Immediately after Elizabeth's marriage to Henry, they sailed to London. While there, Elizabeth grew fond of Lucretia Mott, a delegate from Philadelphia. Lucretia was a Quaker and was used to other Quakers treating her as an equal to men. She was twenty-two- years older that Elizabeth and lectured on abolition. Most often her lectures were to women, but sometimes they were to combined audiences.
When Elizabeth and the others arrived in England they were told that the women would not be able to sit with the men as regular delegates. Although Elizabeth was not a delegate, she was very angry. She decided to speak her mind at the boarding house, along with Lucretia Mott and the other American women. Most of the American delegates, both men and women, protested women not being able to sit with the regular delegates, but it didn't do any good. One man was so furious, he went and sat behind the curtain with the women.

Henry was not happy with this outward display of Elizabeth's, and later when the vote came, he voted against women being seated with the regular delegates. He felt it would undermine the effectiveness of the group as a whole. He was also not in favor of Elizabeth's view on women voting.

Elizabeth was a wonderful mother and housekeeper, despite her views on women rights. She raised seven children while following her husband from Boston to upstate New York with his political career. Every time a new child was born, she would raise a colored flag in front of their house. She did not begin to complain until she could not find a reliable babysitter or housekeeper. She eventually began to get fed up with the drudgery and the condition of her life and the limitations that were placed on her.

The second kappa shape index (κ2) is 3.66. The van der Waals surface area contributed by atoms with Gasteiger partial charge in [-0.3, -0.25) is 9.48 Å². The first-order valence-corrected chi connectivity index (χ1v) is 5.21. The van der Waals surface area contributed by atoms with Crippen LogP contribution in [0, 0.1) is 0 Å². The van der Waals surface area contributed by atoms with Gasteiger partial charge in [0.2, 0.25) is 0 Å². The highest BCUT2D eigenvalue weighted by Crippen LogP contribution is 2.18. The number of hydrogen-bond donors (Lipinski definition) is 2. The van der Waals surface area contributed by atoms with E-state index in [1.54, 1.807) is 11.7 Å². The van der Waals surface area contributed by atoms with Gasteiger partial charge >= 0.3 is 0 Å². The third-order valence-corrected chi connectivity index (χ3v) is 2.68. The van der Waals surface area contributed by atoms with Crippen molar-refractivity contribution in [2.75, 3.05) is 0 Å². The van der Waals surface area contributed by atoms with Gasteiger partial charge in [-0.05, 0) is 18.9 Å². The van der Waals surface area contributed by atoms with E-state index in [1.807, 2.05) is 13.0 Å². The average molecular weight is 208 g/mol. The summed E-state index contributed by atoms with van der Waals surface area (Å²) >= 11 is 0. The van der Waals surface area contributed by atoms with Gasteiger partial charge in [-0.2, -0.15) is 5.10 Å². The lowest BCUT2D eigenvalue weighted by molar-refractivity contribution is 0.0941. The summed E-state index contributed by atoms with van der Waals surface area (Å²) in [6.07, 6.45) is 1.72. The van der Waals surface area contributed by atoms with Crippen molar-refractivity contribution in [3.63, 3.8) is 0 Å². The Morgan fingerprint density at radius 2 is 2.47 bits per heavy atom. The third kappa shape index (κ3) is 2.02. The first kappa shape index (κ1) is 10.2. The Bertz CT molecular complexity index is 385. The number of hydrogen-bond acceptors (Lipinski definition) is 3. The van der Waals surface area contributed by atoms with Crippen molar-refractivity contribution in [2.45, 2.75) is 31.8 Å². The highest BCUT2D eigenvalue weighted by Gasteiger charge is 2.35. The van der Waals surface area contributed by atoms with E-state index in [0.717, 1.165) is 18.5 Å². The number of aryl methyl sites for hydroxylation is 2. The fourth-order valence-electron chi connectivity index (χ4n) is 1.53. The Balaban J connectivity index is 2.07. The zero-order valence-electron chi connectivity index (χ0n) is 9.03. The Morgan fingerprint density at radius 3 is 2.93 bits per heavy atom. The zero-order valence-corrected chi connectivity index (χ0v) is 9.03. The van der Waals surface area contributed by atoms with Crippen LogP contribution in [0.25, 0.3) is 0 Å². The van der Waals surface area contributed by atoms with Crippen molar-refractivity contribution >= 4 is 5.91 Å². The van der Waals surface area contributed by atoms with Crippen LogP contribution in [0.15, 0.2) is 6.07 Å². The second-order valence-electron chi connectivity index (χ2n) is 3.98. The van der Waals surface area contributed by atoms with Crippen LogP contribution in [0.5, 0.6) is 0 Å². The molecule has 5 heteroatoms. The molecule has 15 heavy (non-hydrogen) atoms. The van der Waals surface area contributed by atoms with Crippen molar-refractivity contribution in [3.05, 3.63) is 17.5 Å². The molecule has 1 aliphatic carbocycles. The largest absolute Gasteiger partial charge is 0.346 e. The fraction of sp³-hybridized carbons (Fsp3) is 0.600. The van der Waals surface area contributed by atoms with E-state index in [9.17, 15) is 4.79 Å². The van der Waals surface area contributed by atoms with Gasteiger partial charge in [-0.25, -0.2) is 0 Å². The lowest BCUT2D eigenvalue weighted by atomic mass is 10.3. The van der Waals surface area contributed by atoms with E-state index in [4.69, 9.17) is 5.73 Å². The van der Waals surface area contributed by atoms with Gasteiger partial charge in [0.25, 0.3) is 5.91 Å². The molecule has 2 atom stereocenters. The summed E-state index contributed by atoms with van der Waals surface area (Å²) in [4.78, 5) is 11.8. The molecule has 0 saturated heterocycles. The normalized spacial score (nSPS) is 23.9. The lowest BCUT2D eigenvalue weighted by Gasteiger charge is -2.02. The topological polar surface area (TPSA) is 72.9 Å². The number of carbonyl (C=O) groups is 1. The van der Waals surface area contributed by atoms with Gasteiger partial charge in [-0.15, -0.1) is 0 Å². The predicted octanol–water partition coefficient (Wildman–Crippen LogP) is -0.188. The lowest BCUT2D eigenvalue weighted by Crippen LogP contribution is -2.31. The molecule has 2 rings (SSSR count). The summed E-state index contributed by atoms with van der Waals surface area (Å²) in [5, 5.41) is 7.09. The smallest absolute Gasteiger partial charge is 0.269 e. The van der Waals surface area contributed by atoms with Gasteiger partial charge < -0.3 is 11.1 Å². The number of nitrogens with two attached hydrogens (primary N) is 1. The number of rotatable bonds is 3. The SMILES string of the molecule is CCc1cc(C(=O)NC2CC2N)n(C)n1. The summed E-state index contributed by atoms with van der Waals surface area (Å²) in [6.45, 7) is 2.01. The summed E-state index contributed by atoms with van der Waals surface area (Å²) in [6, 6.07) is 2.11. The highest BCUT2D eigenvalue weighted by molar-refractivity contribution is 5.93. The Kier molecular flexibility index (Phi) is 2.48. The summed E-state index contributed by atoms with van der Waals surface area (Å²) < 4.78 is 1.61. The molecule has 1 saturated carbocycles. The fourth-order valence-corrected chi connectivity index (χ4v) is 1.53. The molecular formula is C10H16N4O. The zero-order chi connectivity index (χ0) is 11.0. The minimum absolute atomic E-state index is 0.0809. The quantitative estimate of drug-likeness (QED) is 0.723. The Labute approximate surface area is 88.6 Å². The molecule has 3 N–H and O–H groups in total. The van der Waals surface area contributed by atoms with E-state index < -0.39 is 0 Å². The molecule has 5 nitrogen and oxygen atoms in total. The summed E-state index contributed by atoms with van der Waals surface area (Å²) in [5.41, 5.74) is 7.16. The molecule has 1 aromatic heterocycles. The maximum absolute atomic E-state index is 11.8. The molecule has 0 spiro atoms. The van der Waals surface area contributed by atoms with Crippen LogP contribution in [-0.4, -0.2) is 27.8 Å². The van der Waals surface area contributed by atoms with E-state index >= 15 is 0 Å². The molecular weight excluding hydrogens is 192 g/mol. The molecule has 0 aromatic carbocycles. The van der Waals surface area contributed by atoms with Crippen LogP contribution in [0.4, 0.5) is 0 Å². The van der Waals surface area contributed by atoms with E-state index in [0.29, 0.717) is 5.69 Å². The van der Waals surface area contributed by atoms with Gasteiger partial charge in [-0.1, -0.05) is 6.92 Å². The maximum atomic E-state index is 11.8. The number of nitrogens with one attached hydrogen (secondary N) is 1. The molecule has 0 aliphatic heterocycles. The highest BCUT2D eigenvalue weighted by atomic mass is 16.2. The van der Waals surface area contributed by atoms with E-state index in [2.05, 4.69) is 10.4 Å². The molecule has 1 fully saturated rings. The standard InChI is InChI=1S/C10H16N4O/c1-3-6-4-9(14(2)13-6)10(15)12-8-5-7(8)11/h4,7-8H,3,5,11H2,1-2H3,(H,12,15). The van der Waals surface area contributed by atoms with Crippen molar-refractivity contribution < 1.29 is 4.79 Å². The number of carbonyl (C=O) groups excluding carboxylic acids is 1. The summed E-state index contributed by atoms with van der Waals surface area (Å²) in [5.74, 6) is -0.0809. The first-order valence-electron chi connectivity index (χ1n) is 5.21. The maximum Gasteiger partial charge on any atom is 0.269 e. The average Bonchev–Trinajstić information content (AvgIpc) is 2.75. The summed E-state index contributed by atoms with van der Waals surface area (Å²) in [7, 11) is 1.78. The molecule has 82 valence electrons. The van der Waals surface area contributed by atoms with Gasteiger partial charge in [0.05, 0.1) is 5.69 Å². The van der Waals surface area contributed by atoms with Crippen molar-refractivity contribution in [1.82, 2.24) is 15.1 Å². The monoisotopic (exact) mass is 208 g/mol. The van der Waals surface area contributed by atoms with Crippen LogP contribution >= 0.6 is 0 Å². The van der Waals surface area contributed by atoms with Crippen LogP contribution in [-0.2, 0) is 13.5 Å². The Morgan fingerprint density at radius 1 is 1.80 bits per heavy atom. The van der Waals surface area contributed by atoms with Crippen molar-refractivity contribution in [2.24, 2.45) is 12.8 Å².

She felt confined and restricted by the worlds views toward women. At the time of the American Revolution, only white males who were over twenty-one and who owned property were allowed to vote. As the years progressed, attitudes about women became more and more restrictive. They were only allowed certain privileges, and had certain roles they were supposed to carry out. One such role included staying home to take care of their children, their husband, and their house. This was supposedly God ordained, and the clergymen were some of the most violent opposers to the rights and freedoms of women.